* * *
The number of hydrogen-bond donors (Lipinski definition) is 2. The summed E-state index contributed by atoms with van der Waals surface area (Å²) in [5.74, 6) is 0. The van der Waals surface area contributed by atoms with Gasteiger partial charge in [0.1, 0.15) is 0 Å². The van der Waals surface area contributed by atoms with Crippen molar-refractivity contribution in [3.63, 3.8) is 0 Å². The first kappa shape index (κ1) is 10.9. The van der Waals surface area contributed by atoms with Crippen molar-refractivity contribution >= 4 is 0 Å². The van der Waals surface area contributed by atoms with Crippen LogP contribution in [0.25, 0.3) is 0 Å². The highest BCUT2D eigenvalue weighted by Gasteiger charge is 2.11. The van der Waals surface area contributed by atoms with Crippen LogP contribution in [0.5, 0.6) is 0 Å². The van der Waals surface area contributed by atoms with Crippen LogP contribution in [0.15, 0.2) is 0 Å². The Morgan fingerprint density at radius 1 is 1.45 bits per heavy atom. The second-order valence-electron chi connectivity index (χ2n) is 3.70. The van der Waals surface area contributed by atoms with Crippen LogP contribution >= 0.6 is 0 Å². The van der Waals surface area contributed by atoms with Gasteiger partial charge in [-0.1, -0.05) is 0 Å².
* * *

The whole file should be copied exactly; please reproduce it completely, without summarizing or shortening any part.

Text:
The number of hydrogen-bond donors (Lipinski definition) is 2. The summed E-state index contributed by atoms with van der Waals surface area (Å²) in [5.74, 6) is 0. The van der Waals surface area contributed by atoms with Gasteiger partial charge in [0.1, 0.15) is 0 Å². The van der Waals surface area contributed by atoms with Crippen molar-refractivity contribution in [3.63, 3.8) is 0 Å². The first kappa shape index (κ1) is 10.9. The van der Waals surface area contributed by atoms with Crippen molar-refractivity contribution >= 4 is 0 Å². The van der Waals surface area contributed by atoms with Crippen LogP contribution in [0.25, 0.3) is 0 Å². The highest BCUT2D eigenvalue weighted by Gasteiger charge is 2.11. The van der Waals surface area contributed by atoms with Crippen LogP contribution in [0.5, 0.6) is 0 Å². The van der Waals surface area contributed by atoms with Crippen LogP contribution in [0.15, 0.2) is 0 Å². The Morgan fingerprint density at radius 1 is 1.45 bits per heavy atom. The second-order valence-electron chi connectivity index (χ2n) is 3.70. The van der Waals surface area contributed by atoms with Crippen LogP contribution >= 0.6 is 0 Å². The van der Waals surface area contributed by atoms with Gasteiger partial charge in [-0.1, -0.05) is 0 Å².